"Who knows what is good, and what is bad?"
And the farmer was right.

The next day, the horse returned- and with it came eleven wild horses which his horse had found on its travels.
And the neighbor came back to speak to the farmer of these good things, but the farmer simply said
"Who knows what is good, and what is bad?"
And again, the words of the farmer were true.

The day after that, the farmer's son was trying to ride one of the wild horses- but he fell from his riding, and his arm was broken.
And again the neighbor came, to talk of these bad things- and again the farmer only said:
"Who knows what is good, and what is bad?"
And again what the farmer said was true.

The day after that, the king of the land declared there was to be a war, and he decreed that all youths must join the army. But because the arm of the farmer's son was broken, he did not have to enlist.

Monday, September 20, 2010

Kamai jaeactab

Kamai jaeactab
Listen to it

Jémohn ber taznidan me,
yma jaeactab.
yholdc biab o ufe me,
mé yska pa biab ĵewab.

Yxsin, kauraugi biab, ân yahlco whé jwr-
kiab ywîc faé ba jaeact, etbatara.
a wî baahlra yahlco whé erinké faé gezo;
biab ypasi masaf, biab ypasi malēim, biab ypasi ora damab.

mé natul ysa:
skra me baĵew - a skra ba,


Making a language

Today, with my friends,
I am making a language.
I hold it in my hands,
and breathe life into it.

I think, as I look at it, that I'm like a god-
What I want of this language, will be.
But I'm also like a parent to a child-
I must protect it, I must take of it, I must feed it.

And suddenly I know:
It lives because of me, but I live
because of it.

Wednesday, September 15, 2010

Original Poems and the Starlings' Song

Over the past few days, working on my conlang has meant that it's been constantly on my mind. I've been a creative state because of this, and out of the day-to-day nonsense of my life have sprung several little poems.
While I would like to share them with you in both transscribed and native-script versions, I am unfortunately unable to do so due to my computer being... dead. Thus, I guess we'll have to make due with only the transcriptions. I apologize, but do try to enjoy them anyway!

Disclaimer: These are all free-form and rather awful, because I'm not a poetic sort of person. They were, though, fun to write. I don't recall ever using the language this way before- with the exception of a few journal entries which I made over long periods of time.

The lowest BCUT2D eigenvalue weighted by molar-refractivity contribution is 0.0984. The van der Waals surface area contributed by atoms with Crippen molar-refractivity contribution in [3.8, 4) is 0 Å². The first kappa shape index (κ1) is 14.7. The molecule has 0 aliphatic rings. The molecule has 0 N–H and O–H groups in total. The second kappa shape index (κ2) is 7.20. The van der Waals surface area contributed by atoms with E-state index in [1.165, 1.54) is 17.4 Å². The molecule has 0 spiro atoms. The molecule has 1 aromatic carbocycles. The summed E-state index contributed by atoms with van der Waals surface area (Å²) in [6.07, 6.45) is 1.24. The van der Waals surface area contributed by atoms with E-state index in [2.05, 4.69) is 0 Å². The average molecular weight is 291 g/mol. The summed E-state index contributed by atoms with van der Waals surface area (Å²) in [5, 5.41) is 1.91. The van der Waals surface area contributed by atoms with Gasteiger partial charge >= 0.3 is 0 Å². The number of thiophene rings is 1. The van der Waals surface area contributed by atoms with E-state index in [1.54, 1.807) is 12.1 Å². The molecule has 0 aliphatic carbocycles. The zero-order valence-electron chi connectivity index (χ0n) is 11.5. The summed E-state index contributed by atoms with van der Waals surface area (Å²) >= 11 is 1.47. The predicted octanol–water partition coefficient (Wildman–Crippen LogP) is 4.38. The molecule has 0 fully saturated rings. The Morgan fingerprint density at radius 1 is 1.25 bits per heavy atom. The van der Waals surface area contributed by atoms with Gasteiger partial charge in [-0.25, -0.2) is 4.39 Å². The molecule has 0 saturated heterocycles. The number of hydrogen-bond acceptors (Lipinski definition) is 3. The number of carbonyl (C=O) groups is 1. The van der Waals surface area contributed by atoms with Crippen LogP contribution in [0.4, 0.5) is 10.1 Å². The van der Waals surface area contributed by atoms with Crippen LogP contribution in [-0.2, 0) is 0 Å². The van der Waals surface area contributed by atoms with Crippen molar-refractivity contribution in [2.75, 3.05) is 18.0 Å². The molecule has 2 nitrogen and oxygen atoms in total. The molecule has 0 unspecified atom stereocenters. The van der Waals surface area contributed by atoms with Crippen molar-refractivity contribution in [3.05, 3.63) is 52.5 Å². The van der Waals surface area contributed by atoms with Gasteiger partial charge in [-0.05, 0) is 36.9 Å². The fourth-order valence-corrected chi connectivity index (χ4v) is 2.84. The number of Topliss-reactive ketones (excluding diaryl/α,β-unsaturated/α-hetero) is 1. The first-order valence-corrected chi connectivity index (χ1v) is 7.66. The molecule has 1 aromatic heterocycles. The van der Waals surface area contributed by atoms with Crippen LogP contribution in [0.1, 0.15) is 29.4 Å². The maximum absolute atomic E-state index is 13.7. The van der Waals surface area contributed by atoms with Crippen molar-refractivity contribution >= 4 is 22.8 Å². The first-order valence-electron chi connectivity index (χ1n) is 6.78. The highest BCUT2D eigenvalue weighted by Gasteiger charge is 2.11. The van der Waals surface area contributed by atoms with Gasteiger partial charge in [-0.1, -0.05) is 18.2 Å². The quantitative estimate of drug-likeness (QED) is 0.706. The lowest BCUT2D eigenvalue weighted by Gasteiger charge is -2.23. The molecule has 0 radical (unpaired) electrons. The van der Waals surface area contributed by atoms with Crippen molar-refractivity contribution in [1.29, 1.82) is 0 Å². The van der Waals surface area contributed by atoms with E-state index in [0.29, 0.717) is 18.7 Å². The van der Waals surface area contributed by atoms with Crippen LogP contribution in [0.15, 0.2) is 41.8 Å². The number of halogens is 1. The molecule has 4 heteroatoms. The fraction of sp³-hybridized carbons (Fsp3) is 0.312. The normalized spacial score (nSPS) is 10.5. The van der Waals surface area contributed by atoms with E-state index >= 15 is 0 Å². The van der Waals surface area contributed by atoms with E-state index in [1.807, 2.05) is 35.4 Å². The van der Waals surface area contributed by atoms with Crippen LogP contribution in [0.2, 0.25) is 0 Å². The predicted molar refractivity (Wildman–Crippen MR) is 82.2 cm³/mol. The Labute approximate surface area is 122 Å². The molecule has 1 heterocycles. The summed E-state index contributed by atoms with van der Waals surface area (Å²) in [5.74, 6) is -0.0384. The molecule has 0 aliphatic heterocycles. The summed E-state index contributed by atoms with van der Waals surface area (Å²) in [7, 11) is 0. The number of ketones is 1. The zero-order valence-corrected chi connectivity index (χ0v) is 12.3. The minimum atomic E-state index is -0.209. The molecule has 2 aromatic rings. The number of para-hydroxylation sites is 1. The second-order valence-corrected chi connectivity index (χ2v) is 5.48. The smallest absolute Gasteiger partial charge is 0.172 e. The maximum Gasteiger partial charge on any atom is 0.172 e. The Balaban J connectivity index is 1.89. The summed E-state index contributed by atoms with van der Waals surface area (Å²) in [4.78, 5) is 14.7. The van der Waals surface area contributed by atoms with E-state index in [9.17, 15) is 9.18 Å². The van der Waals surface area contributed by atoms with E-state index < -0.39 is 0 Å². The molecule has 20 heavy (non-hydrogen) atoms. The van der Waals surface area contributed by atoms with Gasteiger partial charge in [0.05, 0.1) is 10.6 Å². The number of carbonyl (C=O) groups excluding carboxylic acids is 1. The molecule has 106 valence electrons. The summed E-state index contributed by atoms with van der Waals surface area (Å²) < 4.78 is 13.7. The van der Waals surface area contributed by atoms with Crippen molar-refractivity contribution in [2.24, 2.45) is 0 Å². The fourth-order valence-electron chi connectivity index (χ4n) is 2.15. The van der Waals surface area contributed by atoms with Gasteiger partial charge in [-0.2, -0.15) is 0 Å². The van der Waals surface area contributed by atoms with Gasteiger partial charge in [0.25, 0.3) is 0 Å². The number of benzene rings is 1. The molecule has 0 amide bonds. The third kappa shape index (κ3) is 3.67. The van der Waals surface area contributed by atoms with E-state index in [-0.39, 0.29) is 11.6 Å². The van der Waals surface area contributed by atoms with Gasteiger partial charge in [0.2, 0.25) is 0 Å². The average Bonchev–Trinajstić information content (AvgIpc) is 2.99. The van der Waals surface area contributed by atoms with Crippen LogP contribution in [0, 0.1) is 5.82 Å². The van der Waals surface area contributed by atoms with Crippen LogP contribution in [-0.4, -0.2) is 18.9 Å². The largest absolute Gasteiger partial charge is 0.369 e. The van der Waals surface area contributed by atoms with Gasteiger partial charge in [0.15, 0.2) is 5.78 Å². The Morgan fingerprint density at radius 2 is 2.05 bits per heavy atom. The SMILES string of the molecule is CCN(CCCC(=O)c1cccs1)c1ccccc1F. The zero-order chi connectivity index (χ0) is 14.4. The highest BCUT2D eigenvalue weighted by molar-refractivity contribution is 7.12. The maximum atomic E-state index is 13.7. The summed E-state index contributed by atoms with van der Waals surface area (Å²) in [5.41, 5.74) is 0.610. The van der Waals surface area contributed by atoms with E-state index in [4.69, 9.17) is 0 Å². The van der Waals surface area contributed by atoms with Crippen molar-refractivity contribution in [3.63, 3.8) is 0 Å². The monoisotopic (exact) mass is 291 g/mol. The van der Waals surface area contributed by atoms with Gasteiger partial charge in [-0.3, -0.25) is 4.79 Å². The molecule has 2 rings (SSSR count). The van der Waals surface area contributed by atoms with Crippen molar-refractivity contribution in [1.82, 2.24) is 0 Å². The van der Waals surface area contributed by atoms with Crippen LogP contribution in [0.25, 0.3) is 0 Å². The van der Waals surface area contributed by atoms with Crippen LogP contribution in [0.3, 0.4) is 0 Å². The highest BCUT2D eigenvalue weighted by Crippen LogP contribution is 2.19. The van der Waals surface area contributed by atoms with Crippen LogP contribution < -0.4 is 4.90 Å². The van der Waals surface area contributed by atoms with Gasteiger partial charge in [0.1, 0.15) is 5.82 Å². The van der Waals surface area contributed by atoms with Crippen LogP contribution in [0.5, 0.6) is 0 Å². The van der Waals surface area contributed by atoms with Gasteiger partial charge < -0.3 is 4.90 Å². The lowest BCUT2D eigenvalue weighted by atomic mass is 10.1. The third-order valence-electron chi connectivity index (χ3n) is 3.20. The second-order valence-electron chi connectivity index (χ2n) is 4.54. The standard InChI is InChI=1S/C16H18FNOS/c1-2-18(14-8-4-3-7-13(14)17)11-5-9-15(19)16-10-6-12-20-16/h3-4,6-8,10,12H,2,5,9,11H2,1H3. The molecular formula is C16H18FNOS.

You'll notice 'god' appears in most of these. I'm not spastically religious (and in fact don't associate myself with any mainstream organized religion at all), and figured I'd nip suspicions of that in the bud. Thus, read 'god' as God, not related to any religion in particular, but as Dryghtyn, perhaps- or The One.

Every poem here is 'new' and 'fresh', written by me- with the exceptions of 'kant ta starlen', which is of course from the first translation relay.

5i mohn ba silēetiw 2010

Kéamjén oav pîrin,
frn jéb emac.
Skra kia ba oka ta lucan?

wenai, ba wîc jwr.

Ba liape
8i mohn ba silēetiw 2010

pal ba kémaréj,
yxĵémz dé kaevo liapeab.
Rekami kaahl.
Rekamei, wî améi.

Erini srît, kaxbamo ò plat
kaxneot zeb.

A unî, natul, kaxrep ân enha.

Ykaja, lēé jwr.

Pa kémaréj
9i mohn ba silēetiw 2010

Exjeta pa kémaréj
ivin ta lenadabin me
otiahb exsore

Exjeta pa kémaréj
baxav hui mekâ me
y kaja lēé jwr

pa kémaréj

10i mohn ba silēetiw 2010

Kîb ykoe,
Ywîc ân katé,
pa safpa saafi,

Felē wî kolé me,

Kant ta starlen
13i mohn ba silēetiw 2010

Kant ta starlen baahl nuv apeactin man,
Pa kîmî frn helav, bamalēim jédathî kelobin ba
mer nocr lark banúk kimlabin ba
kia kasa ba raactab ta thîan?


Gréfeluc (Autumn)
Fifth day of September 2010

The leaves are turning red,
And I am joyful because of this.
What reason is there for the happening of seasons?

beautiful, what god wants.

Ba liape (The dragonfly)
Eighth day of September 2010

at the pool,
I saved a dragonfly from the water.
He is blue.
Blue and green.

For a long time, he lay on the table
and did not move.

But then, suddenly, he began to breathe.

I thank you, God.

Pa kémaréj (In the pool)
Ninth day of September 2010

I was swimming in the pool
All of my problems
I forgot them

I was swimming in the pool
My mind became peaceful
thank you, god

in the pool

Aŵbamo (we lie down)
Tenth day of September 2010

I'm drinking tea,
it's peppermint.
I'm sleepy,
in this safe house.

My dog and I,
We lie down.

Kant ta starlen (The starlings' song)
Thirteenth day of September 2010

The starlings' song is about heroic deeds,
In the morning rains the heron cleans its clothes
In the nighttime the lark worships its stars
Who knows the true nature of birds?

Friday, September 10, 2010

Yara anù. - I'm sorry.

Due to technical difficulties (the laptop that I was using to regularly access the web going kablooey), I'm not going to be able, probably, to update this blog every day. I will do my best to keep up with it, but as this might well involve a trip to the library or tech center for each post, please understand if on a given day I don't post a something new.
As soon as my computer situation becomes more stable again, the posts will, of course, go back to normal.

Friday, September 3, 2010

Swadesh list and word generators

SO, for the longest time now, I've been meaning to translate the words in the Swadesh list into Sandic. The list itself has many useful words, and as it's my intention to have Sandic be wholly usable for any situation (even if only by myself), it's the perfect challenge.

..Well, that and the Conlang Test Sentences.

Today, I got to work on the Swadesh list, and as a result I now have 20-odd new words. I'm only about a third of the way through now, too!

A sampling of the new words, about which I am understandably very much excited:
- tooth
- tongue
- lie (ripozi)
- vomit
- spit
- rope
- tie
- sew
- shoot

I'm looking forward to finishing the list, and then working the test sentences. Wish me luck!